• SNITCHING: Criminal Informants and the Erosion of American Justice
  • U.S. Attorney General's Guidelines on the FBI's Use of Confidential Human Sources
  • Sarah Stillman, The Throwaways, The New Yorker (2012) (article on the use of juvenile informants)

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Wednesday, October 7, 2009

British "stop snitching" rap song on YouTube leads to convictions

Two british rappers have been convicted of obstructing justice for putting an anti-snitching rap song on YouTube. Story here. The two men had been arrested but not prosecuted in connection with a shooting murder last year. While the defendants claimed the song was just gangsta rap, the government argued that "the video had but one purpose--to threaten any witness to this incident to frighten them to such an extent that they would refuse to cooperate with the police."

The U.S. has First Amendment protections for art and speech that the U.K. lacks, which would make it significantly more difficult to prosecute such cases. Here, the government would have a heavy burden to show that the rap song represented a true threat aimed at a particular person and not a more general expression of anti-snitch sentiment. Although I am unaware of any such prosecutions to date, it is only a matter of time. A recent note in the Columbia Journal of Law & the Arts entitled "Can't Stop Snitchin': Criminalizing Threats Made in 'Stop Snitching' Media under the True Threats Exception to the First Amendment," addresses the legal standard. The piece argues that with sufficient specificity, some "stop snitching" songs might lose their First Amendment protection and qualify as threats, although it would be rare. As author Jacob Honigman puts it:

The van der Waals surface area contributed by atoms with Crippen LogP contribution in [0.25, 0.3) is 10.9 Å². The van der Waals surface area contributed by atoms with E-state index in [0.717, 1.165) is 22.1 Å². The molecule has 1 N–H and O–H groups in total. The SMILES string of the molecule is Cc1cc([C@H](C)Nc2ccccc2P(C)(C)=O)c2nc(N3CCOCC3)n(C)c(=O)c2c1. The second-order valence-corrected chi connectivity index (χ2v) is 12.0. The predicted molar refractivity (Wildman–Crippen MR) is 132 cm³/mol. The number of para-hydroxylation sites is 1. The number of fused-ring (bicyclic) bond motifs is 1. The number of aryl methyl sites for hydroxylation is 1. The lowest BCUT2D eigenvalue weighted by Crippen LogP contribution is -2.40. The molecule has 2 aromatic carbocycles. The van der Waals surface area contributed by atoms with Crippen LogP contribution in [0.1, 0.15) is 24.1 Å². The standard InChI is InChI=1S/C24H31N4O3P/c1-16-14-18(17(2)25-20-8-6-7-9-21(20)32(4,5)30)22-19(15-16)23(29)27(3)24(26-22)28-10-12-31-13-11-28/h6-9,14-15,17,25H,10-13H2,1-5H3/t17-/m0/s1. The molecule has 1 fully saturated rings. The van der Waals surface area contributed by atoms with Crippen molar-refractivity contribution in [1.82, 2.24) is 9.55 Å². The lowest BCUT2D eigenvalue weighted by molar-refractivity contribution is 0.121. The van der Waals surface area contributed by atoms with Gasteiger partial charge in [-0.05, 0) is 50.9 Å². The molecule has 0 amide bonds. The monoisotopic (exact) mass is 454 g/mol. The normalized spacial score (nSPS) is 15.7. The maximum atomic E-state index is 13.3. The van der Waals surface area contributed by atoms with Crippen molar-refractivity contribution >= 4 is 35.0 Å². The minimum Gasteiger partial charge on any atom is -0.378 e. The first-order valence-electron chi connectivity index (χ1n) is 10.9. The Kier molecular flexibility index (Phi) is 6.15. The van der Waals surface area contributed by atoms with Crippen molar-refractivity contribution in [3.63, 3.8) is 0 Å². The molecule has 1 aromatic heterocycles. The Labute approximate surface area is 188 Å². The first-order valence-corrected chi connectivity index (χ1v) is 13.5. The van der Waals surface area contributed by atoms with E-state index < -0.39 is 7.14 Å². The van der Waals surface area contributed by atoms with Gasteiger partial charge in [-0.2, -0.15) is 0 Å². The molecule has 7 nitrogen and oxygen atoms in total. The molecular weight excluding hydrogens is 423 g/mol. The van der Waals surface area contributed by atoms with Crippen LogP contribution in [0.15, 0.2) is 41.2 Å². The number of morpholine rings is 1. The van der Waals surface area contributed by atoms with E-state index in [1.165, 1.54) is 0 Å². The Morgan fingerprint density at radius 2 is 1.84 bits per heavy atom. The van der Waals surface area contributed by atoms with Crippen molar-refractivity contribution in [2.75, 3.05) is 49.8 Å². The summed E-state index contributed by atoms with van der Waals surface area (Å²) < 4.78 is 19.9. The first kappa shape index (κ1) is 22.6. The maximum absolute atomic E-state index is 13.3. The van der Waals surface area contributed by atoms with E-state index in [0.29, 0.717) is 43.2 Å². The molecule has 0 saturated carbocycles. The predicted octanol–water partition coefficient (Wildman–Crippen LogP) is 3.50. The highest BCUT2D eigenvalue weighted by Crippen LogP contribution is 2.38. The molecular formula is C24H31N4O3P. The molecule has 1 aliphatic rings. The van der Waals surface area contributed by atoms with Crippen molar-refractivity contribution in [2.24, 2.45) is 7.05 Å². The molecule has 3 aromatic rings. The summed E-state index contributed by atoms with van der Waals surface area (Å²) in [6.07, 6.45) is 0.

It might be theoretically possible--by recording a song that references a particular person or crime in a manner sufficiently serious enough to indicate that the artist actually intends to commit an act of violence, or by performing a song threatening snitches in front of a courthouse as a trial is scheduled to begin--for a hip-hop artist to cross the true threat line. But I am not aware of any such instance. This, combined with the tradition of affording all forms of music, including rap, full First Amendment protection, make it extremely unlikely that such a statement could be criminalized.
More generally, the First Amendment has not prevented rap lyrics from being used against their authors as criminal evidence. Rap songs have been admitted as evidence to show a defendant's intent or knowledge or as confessions of past criminal acts. Law Professor Andrea Dennis wrote an article on the phenomenon entitled "Poetic (In)Justice? Rap Music Lyrics as Art, Life, and Criminal Evidence," in which she argues that courts misapprehend the artistic significance of rap lyrics when they treat them as simple admissions of guilt or factual descriptions of a rapper's life.